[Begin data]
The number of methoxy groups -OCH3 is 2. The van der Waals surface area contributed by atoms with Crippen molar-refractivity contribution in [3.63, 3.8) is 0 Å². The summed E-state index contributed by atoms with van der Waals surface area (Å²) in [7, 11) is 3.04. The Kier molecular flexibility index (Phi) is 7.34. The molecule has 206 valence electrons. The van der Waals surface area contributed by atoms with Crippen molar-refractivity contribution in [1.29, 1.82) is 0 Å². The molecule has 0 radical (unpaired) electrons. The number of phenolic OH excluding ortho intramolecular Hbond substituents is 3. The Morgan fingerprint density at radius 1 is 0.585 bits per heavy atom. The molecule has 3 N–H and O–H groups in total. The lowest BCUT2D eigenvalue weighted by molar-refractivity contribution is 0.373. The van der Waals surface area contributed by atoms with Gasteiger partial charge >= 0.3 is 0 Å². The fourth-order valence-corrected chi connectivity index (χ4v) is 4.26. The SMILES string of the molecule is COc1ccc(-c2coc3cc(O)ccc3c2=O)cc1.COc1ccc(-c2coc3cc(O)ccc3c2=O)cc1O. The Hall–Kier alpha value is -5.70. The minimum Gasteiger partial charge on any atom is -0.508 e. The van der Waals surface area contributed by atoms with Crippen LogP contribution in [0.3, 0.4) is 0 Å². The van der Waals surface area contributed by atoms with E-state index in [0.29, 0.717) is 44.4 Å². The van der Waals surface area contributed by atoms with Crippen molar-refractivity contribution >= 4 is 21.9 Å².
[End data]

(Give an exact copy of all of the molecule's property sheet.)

The number of methoxy groups -OCH3 is 2. The van der Waals surface area contributed by atoms with Crippen molar-refractivity contribution in [3.63, 3.8) is 0 Å². The summed E-state index contributed by atoms with van der Waals surface area (Å²) in [7, 11) is 3.04. The Kier molecular flexibility index (Phi) is 7.34. The molecule has 206 valence electrons. The van der Waals surface area contributed by atoms with Crippen molar-refractivity contribution in [1.29, 1.82) is 0 Å². The molecule has 0 radical (unpaired) electrons. The number of phenolic OH excluding ortho intramolecular Hbond substituents is 3. The Morgan fingerprint density at radius 1 is 0.585 bits per heavy atom. The molecule has 3 N–H and O–H groups in total. The lowest BCUT2D eigenvalue weighted by molar-refractivity contribution is 0.373. The van der Waals surface area contributed by atoms with Gasteiger partial charge >= 0.3 is 0 Å². The fourth-order valence-corrected chi connectivity index (χ4v) is 4.26. The SMILES string of the molecule is COc1ccc(-c2coc3cc(O)ccc3c2=O)cc1.COc1ccc(-c2coc3cc(O)ccc3c2=O)cc1O. The Hall–Kier alpha value is -5.70. The minimum Gasteiger partial charge on any atom is -0.508 e. The van der Waals surface area contributed by atoms with Crippen LogP contribution in [0.3, 0.4) is 0 Å². The van der Waals surface area contributed by atoms with E-state index in [0.29, 0.717) is 44.4 Å². The van der Waals surface area contributed by atoms with Crippen molar-refractivity contribution >= 4 is 21.9 Å².